Each GP saves nearly five lives a year, shows the first study to estimate the impact of disease prevention by practices.
Researchers estimated the public health impact (PHI) score for all practices in England and found 139,100 lives were saved nationally as a direct result of disease preventation activities in 2009/2010.
This equated to an average, per GP, of 4.71 lives saved a year.
The research, to published be in the British Journal of General Practice next month, is the first to quantify the impact of GPs on lives saved, with the PHI score calculated based on 20 QOF indicators, including those for flu vaccination, smoking cessation advice, and HbA1c control.
QOF data was taken from 8,136 general practices in England for the study, 97.97% of all practices.
They found the mean estimated PHI score was 258.9 lives saved per 100,000 registered patients, per year. This represented 75.7% of the maximum potential PHI score of 340.9.
The researchers said they hoped the PHI score would help CCGs to assess the impact of practices more accurately and lead to better public health outcomes.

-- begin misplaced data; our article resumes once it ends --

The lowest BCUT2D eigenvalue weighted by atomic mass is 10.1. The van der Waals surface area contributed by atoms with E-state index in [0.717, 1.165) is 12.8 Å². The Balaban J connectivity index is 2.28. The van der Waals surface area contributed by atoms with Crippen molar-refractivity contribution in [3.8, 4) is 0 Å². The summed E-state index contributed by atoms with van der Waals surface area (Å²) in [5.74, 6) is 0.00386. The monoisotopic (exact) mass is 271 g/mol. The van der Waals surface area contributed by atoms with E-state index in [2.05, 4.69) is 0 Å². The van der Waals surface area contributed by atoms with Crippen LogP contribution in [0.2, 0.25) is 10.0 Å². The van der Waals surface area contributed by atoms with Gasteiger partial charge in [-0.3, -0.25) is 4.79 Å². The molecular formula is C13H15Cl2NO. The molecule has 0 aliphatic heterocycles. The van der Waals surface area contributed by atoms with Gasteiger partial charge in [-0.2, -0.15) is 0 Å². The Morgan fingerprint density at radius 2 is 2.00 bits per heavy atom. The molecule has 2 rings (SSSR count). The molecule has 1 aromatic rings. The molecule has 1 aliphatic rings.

Study leader Dr Mark Ashworth, a GP in south-east London and clinical senior lecturer at King’s College London, said that the study gave GPs a real measure of how much good they are doing in the community.
He said: ‘What this is doing for the first time is giving GPs a feel that, actually, all that disease prevention work they do translates into something really tangible.
“This figure is a way of looking at how well you are doing which is not so much using the management agenda, which is so often what’s being applied to general practice. It is using something that means much more to GPs, and much more to patients. It translates into a figure for lives saved.’
He added that the score was not necessarily related to high overall QOF scores: ‘You’ve got other sets of practices that don’t do very well at QOF – so aren’t said to be doing very well in terms of care performance – and yet their PHI score is very high.
‘It gives you some sense that QOF isn’t fully rewarding the practices that have necessarily performed best in terms of saving lives out in their community.’